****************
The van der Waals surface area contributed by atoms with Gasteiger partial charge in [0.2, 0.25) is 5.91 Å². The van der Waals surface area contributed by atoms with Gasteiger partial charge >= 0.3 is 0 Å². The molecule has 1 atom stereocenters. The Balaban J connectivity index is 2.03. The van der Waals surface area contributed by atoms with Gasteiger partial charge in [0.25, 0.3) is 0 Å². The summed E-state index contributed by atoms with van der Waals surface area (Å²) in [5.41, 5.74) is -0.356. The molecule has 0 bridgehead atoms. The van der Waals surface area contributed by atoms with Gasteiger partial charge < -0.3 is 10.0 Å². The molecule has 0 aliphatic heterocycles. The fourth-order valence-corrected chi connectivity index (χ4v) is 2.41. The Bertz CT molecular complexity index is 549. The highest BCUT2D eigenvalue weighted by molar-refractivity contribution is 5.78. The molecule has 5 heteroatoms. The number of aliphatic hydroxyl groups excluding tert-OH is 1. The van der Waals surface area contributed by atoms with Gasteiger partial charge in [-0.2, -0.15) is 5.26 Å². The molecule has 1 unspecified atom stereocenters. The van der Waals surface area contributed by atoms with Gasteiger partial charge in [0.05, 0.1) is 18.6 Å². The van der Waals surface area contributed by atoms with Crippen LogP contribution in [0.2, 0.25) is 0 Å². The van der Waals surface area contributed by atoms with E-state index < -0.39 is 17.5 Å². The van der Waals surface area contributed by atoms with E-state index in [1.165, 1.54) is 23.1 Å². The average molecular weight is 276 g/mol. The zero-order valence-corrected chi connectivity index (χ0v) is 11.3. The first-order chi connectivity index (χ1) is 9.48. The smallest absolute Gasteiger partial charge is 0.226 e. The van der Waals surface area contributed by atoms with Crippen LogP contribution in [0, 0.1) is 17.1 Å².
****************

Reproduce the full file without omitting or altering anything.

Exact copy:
The van der Waals surface area contributed by atoms with Gasteiger partial charge in [0.2, 0.25) is 5.91 Å². The van der Waals surface area contributed by atoms with Gasteiger partial charge >= 0.3 is 0 Å². The molecule has 1 atom stereocenters. The Balaban J connectivity index is 2.03. The van der Waals surface area contributed by atoms with Gasteiger partial charge in [0.25, 0.3) is 0 Å². The summed E-state index contributed by atoms with van der Waals surface area (Å²) in [5.41, 5.74) is -0.356. The molecule has 0 bridgehead atoms. The van der Waals surface area contributed by atoms with Gasteiger partial charge < -0.3 is 10.0 Å². The molecule has 0 aliphatic heterocycles. The fourth-order valence-corrected chi connectivity index (χ4v) is 2.41. The Bertz CT molecular complexity index is 549. The highest BCUT2D eigenvalue weighted by molar-refractivity contribution is 5.78. The molecule has 5 heteroatoms. The number of aliphatic hydroxyl groups excluding tert-OH is 1. The van der Waals surface area contributed by atoms with Gasteiger partial charge in [-0.2, -0.15) is 5.26 Å². The molecule has 1 unspecified atom stereocenters. The van der Waals surface area contributed by atoms with Gasteiger partial charge in [0.05, 0.1) is 18.6 Å². The van der Waals surface area contributed by atoms with Crippen LogP contribution in [0.2, 0.25) is 0 Å². The van der Waals surface area contributed by atoms with E-state index < -0.39 is 17.5 Å². The van der Waals surface area contributed by atoms with E-state index in [1.165, 1.54) is 23.1 Å². The average molecular weight is 276 g/mol. The zero-order valence-corrected chi connectivity index (χ0v) is 11.3. The first-order chi connectivity index (χ1) is 9.48. The smallest absolute Gasteiger partial charge is 0.226 e. The van der Waals surface area contributed by atoms with Crippen LogP contribution in [0, 0.1) is 17.1 Å².